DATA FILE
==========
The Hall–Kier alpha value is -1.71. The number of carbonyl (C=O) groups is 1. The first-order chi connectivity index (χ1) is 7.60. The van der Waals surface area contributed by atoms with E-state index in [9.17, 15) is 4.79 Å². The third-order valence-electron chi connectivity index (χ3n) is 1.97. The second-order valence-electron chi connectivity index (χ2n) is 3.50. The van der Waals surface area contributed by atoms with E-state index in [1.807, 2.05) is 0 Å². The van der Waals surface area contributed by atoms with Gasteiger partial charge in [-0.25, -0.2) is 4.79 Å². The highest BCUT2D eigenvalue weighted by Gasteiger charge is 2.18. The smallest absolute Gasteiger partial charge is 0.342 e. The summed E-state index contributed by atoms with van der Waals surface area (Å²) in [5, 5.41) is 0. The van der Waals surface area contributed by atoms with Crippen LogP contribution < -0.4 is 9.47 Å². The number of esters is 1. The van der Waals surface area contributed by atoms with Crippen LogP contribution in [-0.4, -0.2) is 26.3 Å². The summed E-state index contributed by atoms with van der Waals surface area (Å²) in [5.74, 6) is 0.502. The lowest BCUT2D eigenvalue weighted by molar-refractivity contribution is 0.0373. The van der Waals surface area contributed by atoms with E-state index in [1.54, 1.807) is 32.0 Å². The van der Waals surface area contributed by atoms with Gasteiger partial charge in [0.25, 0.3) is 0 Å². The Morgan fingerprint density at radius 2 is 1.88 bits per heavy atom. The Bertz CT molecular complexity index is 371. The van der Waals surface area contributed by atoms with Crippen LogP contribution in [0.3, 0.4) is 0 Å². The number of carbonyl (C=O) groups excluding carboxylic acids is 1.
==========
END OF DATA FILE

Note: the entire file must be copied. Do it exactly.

The Hall–Kier alpha value is -1.71. The number of carbonyl (C=O) groups is 1. The first-order chi connectivity index (χ1) is 7.60. The van der Waals surface area contributed by atoms with E-state index in [9.17, 15) is 4.79 Å². The third-order valence-electron chi connectivity index (χ3n) is 1.97. The second-order valence-electron chi connectivity index (χ2n) is 3.50. The van der Waals surface area contributed by atoms with E-state index in [1.807, 2.05) is 0 Å². The van der Waals surface area contributed by atoms with Gasteiger partial charge in [-0.25, -0.2) is 4.79 Å². The highest BCUT2D eigenvalue weighted by Gasteiger charge is 2.18. The smallest absolute Gasteiger partial charge is 0.342 e. The summed E-state index contributed by atoms with van der Waals surface area (Å²) in [5, 5.41) is 0. The van der Waals surface area contributed by atoms with Crippen LogP contribution < -0.4 is 9.47 Å². The number of esters is 1. The van der Waals surface area contributed by atoms with Crippen LogP contribution in [-0.4, -0.2) is 26.3 Å². The summed E-state index contributed by atoms with van der Waals surface area (Å²) in [5.74, 6) is 0.502. The lowest BCUT2D eigenvalue weighted by molar-refractivity contribution is 0.0373. The van der Waals surface area contributed by atoms with E-state index in [1.54, 1.807) is 32.0 Å². The van der Waals surface area contributed by atoms with Gasteiger partial charge in [0.25, 0.3) is 0 Å². The Morgan fingerprint density at radius 2 is 1.88 bits per heavy atom. The Bertz CT molecular complexity index is 371. The van der Waals surface area contributed by atoms with Crippen LogP contribution in [0.3, 0.4) is 0 Å². The number of carbonyl (C=O) groups excluding carboxylic acids is 1.